Kerala plays a crucial role in India's marine sector. Of the 10 lakh (one million) active fishermen spread over nine coastal states, 2.5 lakh are in Kerala. About 6 lakh people eke out their living from allied activities like fish vending and processing. Kerala contributes 20 per cent of the country's fish production, and 24 per cent of the state's export comes from this sector. On average, the country earns foreign exchange to the tune of Rs.1,200 crores from Kerala's marine exports. The State's fisheries sector is a huge one, comprising of 28,000 country crafts, 27,000 mechanised crafts and 5,000 trawling boats. There are 12 active fishermen for every square kilometre of coastal seas in the state, compared to three at the national level. About 25 per cent of the active fishermen, 32 per cent of trawling efforts and over 90 per cent of ring seine fishing are concentrated in the state.
But in recent years the trade and economic policies of the central government, as well as the lack of positive intervention from the state government, have affected the sector adversely. Despite several studies confirming that trawling is depleting the marine resources of the state waters and causing serious perturbation at sea bottom, trawling still continues unrestricted except for 45-day bans during monsoons. The traditional fishermen who were forced to go in for mechanisation are virtually walking into debt traps. The operational costs of the traditional crafts with outboard engines that use kerosene and petrol as fuel come to about Rs.15,000. "How can we afford this?" asks A G Falgunan, a traditional fisherman who has been catching fish for last 20 years. "We dont get enough subsidies for kerosene."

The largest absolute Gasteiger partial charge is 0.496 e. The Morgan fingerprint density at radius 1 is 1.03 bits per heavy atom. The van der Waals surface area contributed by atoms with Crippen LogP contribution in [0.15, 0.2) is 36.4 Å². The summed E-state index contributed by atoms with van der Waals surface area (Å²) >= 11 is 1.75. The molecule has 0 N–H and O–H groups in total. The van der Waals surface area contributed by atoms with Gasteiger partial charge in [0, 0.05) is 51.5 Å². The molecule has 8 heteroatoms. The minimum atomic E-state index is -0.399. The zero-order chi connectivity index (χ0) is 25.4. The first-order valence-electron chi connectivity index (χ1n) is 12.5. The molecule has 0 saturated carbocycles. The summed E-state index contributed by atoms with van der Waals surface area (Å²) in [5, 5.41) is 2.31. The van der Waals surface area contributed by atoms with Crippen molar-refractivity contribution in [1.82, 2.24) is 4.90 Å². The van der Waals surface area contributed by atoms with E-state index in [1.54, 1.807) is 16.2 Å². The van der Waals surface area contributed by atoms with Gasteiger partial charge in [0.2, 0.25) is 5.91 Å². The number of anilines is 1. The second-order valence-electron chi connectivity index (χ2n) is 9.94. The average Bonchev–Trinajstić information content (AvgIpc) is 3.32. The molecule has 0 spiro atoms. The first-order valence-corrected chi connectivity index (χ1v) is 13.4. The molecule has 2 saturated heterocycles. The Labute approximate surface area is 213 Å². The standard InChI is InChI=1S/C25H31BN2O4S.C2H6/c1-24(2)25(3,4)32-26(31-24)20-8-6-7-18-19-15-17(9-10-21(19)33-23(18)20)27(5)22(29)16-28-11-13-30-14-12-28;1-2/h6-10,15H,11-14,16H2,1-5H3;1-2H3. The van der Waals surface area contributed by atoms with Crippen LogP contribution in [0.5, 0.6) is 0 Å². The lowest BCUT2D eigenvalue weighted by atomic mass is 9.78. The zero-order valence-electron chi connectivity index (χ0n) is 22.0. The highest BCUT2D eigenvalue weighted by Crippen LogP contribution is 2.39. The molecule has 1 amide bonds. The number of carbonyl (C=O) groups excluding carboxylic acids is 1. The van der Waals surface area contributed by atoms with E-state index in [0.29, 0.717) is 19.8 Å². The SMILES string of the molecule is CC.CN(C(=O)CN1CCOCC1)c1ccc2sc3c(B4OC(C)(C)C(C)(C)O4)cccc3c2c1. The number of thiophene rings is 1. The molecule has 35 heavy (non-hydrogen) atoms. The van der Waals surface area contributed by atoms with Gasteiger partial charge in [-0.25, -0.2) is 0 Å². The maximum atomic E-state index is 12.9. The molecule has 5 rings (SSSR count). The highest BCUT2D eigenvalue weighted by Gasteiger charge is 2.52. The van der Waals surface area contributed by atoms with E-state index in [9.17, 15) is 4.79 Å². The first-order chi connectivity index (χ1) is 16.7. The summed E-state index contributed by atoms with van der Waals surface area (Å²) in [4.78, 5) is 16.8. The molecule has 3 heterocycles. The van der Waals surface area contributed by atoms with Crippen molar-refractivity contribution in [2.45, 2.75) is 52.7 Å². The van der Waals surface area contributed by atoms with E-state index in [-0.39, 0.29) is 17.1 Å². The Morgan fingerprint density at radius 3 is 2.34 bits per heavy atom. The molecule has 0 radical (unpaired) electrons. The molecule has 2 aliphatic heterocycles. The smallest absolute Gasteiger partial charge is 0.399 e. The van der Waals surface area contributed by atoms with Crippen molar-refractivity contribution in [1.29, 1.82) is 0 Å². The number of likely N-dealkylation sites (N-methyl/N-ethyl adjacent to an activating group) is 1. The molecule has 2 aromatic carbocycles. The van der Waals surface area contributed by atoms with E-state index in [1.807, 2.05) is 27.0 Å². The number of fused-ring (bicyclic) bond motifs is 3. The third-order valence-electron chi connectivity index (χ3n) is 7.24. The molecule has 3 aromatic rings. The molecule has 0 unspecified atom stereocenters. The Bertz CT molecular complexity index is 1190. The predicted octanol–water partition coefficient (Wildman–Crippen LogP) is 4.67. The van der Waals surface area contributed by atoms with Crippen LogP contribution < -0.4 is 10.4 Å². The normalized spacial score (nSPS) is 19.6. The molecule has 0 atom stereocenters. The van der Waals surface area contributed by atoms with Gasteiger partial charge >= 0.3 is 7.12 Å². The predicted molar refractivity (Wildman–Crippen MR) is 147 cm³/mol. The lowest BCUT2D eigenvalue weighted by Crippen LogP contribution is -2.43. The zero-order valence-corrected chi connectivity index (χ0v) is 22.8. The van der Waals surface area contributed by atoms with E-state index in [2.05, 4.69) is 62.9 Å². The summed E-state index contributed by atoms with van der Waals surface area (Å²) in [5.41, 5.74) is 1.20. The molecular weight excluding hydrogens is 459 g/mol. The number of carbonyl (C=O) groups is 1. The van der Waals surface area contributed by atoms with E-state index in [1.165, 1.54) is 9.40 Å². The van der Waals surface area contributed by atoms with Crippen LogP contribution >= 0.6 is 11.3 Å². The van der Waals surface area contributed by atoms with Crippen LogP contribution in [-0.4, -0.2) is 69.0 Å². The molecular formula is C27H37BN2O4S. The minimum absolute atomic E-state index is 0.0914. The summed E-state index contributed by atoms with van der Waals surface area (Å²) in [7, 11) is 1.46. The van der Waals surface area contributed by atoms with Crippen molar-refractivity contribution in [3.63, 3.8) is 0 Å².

That's why he and many others like him turned to big country crafts with inboard engines, which use ring seine nets. The operational cost of these kappal vallams is comparatively less (around Rs.8000) as they use diesel as fuel. But they require huge investments varying between Rs.35 to 50 lakhs. Fishermen form small groups with 15-20 members to raise the money. "But we can raise only one or two lakhs," points out K K Shilli, another fisherman and one of the group leaders. The Matsyafed, a semi-government body working for the welfare of the fisher folk, lends up to Rs.8 lakhs. And the rest we borrow from money lenders for high interest rates up to 50 per cent. How much ever we try, we are unable to repay the debt." And invariably most of the fishermen fall into debt traps. They cannot approach commercial banks, as they do not have solid collaterals to offer.
Pic: Traditional fishermen face a dwindling livelihood